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Prostate Cancer Screening Could Save Your Life

September 7, 2007

Prostate cancer is the most common cancer diagnosis among men in the United States. An estimated 219,000 American men will be told they have prostate cancer this year and 27,000 will die from the disease.
In Cambridge, about 60 male residents are diagnosed with prostate cancer every year and about nine men die from it.
While most cases of prostate cancer cannot be prevented, early detection and treatment provide the greatest chance of cure.
In observance of National Prostate Cancer Awareness Month this September, the Cambridge Public Health Department is urging all men age 50 and older, as well as younger men who are at high risk for the disease, to speak to their doctors about screening.
“Prostate cancer is one of the biggest health challenges facing men in Cambridge and this country,” said Claude-Alix Jacob, the city’s Chief Public Health Officer and director of the Cambridge Public Health Department. “I would encourage all men to learn more about this disease and engage in early detection and screenings as a recommended option.”

A man may be at increased risk for prostate cancer if he is African-American or if he has a close relative (father, brother, or son) who had prostate cancer before age 65. These men should begin testing at age 45.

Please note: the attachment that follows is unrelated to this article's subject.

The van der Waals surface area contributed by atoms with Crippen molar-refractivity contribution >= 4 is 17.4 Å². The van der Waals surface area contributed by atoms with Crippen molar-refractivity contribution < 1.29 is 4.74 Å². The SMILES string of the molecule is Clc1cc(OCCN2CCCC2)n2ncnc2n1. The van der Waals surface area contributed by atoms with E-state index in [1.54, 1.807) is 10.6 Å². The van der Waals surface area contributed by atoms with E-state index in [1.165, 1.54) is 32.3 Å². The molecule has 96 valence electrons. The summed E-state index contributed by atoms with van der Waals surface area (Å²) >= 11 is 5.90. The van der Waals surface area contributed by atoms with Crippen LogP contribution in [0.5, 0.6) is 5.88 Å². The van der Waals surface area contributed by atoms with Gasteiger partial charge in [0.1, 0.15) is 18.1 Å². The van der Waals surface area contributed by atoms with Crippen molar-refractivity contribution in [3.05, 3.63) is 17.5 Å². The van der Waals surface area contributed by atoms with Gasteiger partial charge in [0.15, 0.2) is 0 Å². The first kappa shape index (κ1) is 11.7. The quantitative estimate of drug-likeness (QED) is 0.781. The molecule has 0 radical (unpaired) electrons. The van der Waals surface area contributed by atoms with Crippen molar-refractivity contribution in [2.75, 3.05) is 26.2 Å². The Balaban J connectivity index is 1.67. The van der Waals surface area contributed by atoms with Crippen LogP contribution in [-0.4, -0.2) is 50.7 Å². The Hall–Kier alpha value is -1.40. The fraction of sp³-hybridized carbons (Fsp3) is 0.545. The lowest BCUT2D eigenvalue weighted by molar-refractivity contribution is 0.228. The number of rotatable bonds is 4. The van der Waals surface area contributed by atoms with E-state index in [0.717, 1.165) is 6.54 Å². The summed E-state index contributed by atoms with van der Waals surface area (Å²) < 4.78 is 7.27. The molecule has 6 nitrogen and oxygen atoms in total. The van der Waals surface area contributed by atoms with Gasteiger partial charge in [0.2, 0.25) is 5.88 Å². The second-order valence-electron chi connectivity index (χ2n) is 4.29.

Most primary care physicians offer prostate cancer exams. At Cambridge Health Alliance, to find a primary care physician, call the primary care referral line at 617-665-1305. In addition, Mount Auburn Hospital offers free prostate screenings through its men’s health center, which can be reached at 617-499-5722.
Earlier this year, the Mayor’s Office, Cambridge Health Alliance, Mount Auburn Hospital, and the Cambridge Public Health Department embarked on a citywide campaign to educate Cambridge men about prostate cancer and offer free screenings.  Outreach workers spoke to men at churches, barbershops, and the annual Hoops ‘N’ Health basketball tournament held this past June. 


Suzy Feinberg, MPH
Public Information Officer

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Claude-Alix Jacob
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